Learning proper protocols for hydration can have an impact on your performance in the gym. Here's how to drink your way to better times. From the Box Mag.
CrossFit workouts are, by nature, tumultuous, never-say-die events that test the mental and physical mettle of even the most experienced athlete. Muscles swell, joints groan and, in the ventilation-minimal construct of the box, both body and brain beg for hydration. We know that water is essential for survival as well as optimum performance, but when it comes to fitness for sport, seconds count, and taking that sip of water could cost you dearly. So under the watchful eye of your instructor and with your personal best within reach, what’s the right move when thirst begins to set in? And how do hydration needs differ for CrossFit athletes?
Gauging water consumption is, like squatting or kipping, an essential skill that requires continuing development. And the rewards — better general health and increased whiteboard dominance, for starters — are well worth the effort. The first step toward understanding proper hydration guidelines is grasping water’s broad effects on you, the athlete.
With moderate dehydration — or the loss of between 5 and 10 percent of the body’s fluid — heart and respiration rates rise to compensate for decreased plasma volume and blood pressure, body temperature increases, and there may be headaches, nausea and tingling in the limbs. You don’t want to know what happens with severe dehydration — beyond 10 percent loss — but let’s just say it involves hospitalization, if you’re lucky.
Ounces of water you should consume each hour during fairly intense training.
Even a smaller amount of fluid loss can have a significant impact on performance, energy and mood. “Water is critically important,” says Doug Katona, managing partner and head coach for CrossFit Endurance (crossfitendurance.com). “It affects blood, brain and muscle. As little as a 2 percent loss will affect performance. As soon as an athlete becomes even slightly dehydrated, performance will decline. This can mean a loss of seconds, minutes or hours, depending on the event. In CrossFit, even losing seconds can mean the difference between third and 30th. And it not only affects performance, but it also affects how your organs function and your overall health.”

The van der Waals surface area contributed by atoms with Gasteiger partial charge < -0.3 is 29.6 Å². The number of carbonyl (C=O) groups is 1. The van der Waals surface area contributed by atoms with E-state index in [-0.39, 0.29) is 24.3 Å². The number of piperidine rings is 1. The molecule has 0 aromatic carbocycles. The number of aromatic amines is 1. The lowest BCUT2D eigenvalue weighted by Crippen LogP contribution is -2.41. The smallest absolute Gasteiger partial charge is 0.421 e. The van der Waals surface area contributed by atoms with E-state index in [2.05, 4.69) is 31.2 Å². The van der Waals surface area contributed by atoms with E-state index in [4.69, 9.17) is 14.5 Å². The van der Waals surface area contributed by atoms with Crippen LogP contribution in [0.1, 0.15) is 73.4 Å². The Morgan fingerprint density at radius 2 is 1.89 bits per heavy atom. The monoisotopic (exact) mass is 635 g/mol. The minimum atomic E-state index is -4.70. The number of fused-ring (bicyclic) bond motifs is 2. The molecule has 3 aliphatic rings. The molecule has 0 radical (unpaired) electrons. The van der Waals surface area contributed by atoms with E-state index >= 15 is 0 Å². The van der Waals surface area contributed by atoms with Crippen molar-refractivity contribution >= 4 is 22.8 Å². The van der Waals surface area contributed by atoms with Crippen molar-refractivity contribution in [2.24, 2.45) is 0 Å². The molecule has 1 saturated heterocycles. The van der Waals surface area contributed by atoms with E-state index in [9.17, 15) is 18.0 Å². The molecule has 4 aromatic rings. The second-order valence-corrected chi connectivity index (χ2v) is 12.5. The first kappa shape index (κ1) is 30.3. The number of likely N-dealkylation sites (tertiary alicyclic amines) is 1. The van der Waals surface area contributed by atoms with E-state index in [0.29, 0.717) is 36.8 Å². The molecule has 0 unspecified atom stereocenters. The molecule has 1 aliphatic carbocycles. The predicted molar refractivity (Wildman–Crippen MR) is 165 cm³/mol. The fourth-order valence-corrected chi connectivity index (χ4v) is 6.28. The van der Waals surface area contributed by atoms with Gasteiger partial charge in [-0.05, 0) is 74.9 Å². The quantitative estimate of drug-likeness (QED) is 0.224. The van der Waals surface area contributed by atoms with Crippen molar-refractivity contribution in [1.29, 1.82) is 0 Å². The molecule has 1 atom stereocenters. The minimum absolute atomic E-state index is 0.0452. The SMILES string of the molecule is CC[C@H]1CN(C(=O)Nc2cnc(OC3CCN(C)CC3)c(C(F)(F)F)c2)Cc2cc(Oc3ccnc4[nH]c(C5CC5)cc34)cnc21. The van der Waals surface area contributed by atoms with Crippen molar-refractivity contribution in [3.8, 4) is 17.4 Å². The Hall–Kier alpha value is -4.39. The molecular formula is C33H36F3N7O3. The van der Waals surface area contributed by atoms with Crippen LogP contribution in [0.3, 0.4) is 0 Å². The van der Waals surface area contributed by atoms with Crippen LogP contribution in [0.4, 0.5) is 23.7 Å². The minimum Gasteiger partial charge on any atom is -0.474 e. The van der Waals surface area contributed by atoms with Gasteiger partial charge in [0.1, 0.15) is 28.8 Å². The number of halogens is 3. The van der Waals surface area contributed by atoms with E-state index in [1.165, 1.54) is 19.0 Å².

According to Katona, the best way to avoid dehydration during a WOD is to ensure adequate hydration before you even set foot in the gym. “Everyone thinks of hydration during workouts, but it is just as, if not more, important for CrossFitters to address daily hydration and replenishment,” he says.
ADEQUACY VS. EXCESS
There are a number of factors, including climate, specific activity, conditioning level, body chemistry and nutrition, that go into determining an athlete’s daily hydration needs. “The answer is really to be educated on what it means to be properly hydrated and to make it an ever-evolving skill that will vary depending on where you are in your training,” Katona says. And if that sounds too vague and subjective, Katona agrees. “If you want to stick me to a hard formula, the average person should take their body-weight in pounds and consume at least half of that in ounces daily. But keep in mind this is for someone who may not be as active, so you may need to increase that another 50 percent or more depending on the training modality or work requirement.”
Still, subjective measures can be useful — your performance will tell the tale. If you’re hitting the wall sooner than expected or recovery between workouts is slower, you may be missing the mark in the hydration department.
Achieving optimal hydration levels requires a steady hand. “Space out water intake throughout the day, don’t guzzle it down all at one time or try to catch up like a dog after a run; it’s got to be dosed in gradually,” says Katona, before elaborating on the dangers of over-consuming water in any one sitting. “Drinking too much plain water can lead to some devastating consequences. The goal is to maintain electrolyte levels so that the body can perform at peak levels. It’s not just water but what is in the water, namely key elements like sodium, potassium, magnesium, chloride and calcium. As a general and basic rule of thumb, most athletes should look at consuming a minimum of 16 ounces of water each hour under fairly intense training. If it’s hot outside, say over 88 or 90 degrees, you may need to adjust this according to individual sweat rate and electrolyte loss. Over-consumption of just plain water under heavy or prolonged training can also lead to being ‘water intoxicated.’ This is called hyponatremia and stems from low sodium levels. It can lead to bloating, nausea, severe headaches, loss of motor or central nervous system control, dizziness, cramping and even vomiting.”
Your bodyweight (in pounds) x 0.5 = the number of ounces of water you should be drinking per day.
Visit hydracoach.com/calculation to get a more personalized benchmark for proper hydration based on your weight and activity levels.
The lesson? Knock down about half your body-weight in ounces of water per day and adjust from there based on performance. But don’t do it all at once. Better to hydrate often — throughout the day and during activity — than to try to get it all in during one make-out session with a gallon water bottle.